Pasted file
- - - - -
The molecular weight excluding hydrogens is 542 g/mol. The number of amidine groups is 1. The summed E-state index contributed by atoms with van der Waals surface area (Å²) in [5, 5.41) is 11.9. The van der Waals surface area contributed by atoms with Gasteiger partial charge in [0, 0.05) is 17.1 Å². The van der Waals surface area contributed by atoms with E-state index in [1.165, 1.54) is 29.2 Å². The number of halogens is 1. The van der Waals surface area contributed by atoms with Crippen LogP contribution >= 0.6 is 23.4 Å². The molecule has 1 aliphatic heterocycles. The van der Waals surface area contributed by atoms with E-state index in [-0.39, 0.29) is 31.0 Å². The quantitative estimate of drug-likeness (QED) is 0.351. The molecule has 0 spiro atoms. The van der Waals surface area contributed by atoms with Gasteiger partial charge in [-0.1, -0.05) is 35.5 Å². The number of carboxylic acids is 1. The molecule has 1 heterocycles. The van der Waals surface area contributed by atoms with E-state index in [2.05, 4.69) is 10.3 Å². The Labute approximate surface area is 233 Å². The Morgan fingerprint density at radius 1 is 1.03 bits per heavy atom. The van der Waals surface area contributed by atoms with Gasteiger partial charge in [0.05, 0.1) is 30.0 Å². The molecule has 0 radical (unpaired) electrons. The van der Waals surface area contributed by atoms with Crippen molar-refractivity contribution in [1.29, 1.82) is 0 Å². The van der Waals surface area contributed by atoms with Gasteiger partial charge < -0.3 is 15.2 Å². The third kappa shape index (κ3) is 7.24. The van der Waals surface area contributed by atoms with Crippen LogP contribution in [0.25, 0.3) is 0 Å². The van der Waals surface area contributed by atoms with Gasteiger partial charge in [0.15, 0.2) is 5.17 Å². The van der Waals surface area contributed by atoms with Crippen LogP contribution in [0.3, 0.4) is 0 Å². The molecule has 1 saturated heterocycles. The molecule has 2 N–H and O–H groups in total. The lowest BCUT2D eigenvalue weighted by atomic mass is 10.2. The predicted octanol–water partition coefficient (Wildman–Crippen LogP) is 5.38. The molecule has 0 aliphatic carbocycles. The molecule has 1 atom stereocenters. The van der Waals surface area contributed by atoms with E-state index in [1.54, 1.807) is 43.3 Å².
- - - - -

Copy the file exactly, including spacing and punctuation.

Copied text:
The molecular weight excluding hydrogens is 542 g/mol. The number of amidine groups is 1. The summed E-state index contributed by atoms with van der Waals surface area (Å²) in [5, 5.41) is 11.9. The van der Waals surface area contributed by atoms with Gasteiger partial charge in [0, 0.05) is 17.1 Å². The van der Waals surface area contributed by atoms with E-state index in [1.165, 1.54) is 29.2 Å². The number of halogens is 1. The van der Waals surface area contributed by atoms with Crippen LogP contribution >= 0.6 is 23.4 Å². The molecule has 1 aliphatic heterocycles. The van der Waals surface area contributed by atoms with E-state index in [-0.39, 0.29) is 31.0 Å². The quantitative estimate of drug-likeness (QED) is 0.351. The molecule has 0 spiro atoms. The van der Waals surface area contributed by atoms with Gasteiger partial charge in [-0.1, -0.05) is 35.5 Å². The number of carboxylic acids is 1. The molecule has 1 heterocycles. The van der Waals surface area contributed by atoms with E-state index in [2.05, 4.69) is 10.3 Å². The Labute approximate surface area is 233 Å². The Morgan fingerprint density at radius 1 is 1.03 bits per heavy atom. The van der Waals surface area contributed by atoms with Gasteiger partial charge in [0.05, 0.1) is 30.0 Å². The molecule has 0 radical (unpaired) electrons. The van der Waals surface area contributed by atoms with Crippen molar-refractivity contribution in [1.29, 1.82) is 0 Å². The van der Waals surface area contributed by atoms with Gasteiger partial charge < -0.3 is 15.2 Å². The third kappa shape index (κ3) is 7.24. The van der Waals surface area contributed by atoms with Crippen LogP contribution in [0.25, 0.3) is 0 Å². The van der Waals surface area contributed by atoms with Gasteiger partial charge in [0.15, 0.2) is 5.17 Å². The van der Waals surface area contributed by atoms with Crippen LogP contribution in [0.3, 0.4) is 0 Å². The molecule has 1 saturated heterocycles. The molecule has 2 N–H and O–H groups in total. The lowest BCUT2D eigenvalue weighted by atomic mass is 10.2. The predicted octanol–water partition coefficient (Wildman–Crippen LogP) is 5.38. The molecule has 0 aliphatic carbocycles. The molecule has 1 atom stereocenters. The van der Waals surface area contributed by atoms with E-state index in [1.54, 1.807) is 43.3 Å².